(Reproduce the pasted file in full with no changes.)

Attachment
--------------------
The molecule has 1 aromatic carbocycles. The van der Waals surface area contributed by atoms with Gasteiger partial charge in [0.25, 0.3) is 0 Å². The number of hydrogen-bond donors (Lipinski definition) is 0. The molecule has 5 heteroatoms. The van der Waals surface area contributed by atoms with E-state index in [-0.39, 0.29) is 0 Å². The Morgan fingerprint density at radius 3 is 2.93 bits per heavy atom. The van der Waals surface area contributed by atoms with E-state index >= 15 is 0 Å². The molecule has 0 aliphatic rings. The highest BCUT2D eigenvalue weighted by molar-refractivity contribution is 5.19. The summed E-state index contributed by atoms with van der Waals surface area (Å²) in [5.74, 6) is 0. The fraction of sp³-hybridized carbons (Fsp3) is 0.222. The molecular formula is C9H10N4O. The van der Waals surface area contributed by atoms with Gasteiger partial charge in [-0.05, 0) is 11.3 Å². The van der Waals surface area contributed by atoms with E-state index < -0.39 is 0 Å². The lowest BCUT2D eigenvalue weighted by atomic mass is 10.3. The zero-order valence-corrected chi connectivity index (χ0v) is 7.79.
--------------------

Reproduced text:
The molecule has 1 aromatic carbocycles. The van der Waals surface area contributed by atoms with Gasteiger partial charge in [0.25, 0.3) is 0 Å². The number of hydrogen-bond donors (Lipinski definition) is 0. The molecule has 5 heteroatoms. The van der Waals surface area contributed by atoms with E-state index in [-0.39, 0.29) is 0 Å². The Morgan fingerprint density at radius 3 is 2.93 bits per heavy atom. The van der Waals surface area contributed by atoms with E-state index >= 15 is 0 Å². The molecule has 0 aliphatic rings. The highest BCUT2D eigenvalue weighted by molar-refractivity contribution is 5.19. The summed E-state index contributed by atoms with van der Waals surface area (Å²) in [5.74, 6) is 0. The fraction of sp³-hybridized carbons (Fsp3) is 0.222. The molecular formula is C9H10N4O. The van der Waals surface area contributed by atoms with Gasteiger partial charge in [-0.05, 0) is 11.3 Å². The van der Waals surface area contributed by atoms with E-state index < -0.39 is 0 Å². The lowest BCUT2D eigenvalue weighted by atomic mass is 10.3. The zero-order valence-corrected chi connectivity index (χ0v) is 7.79.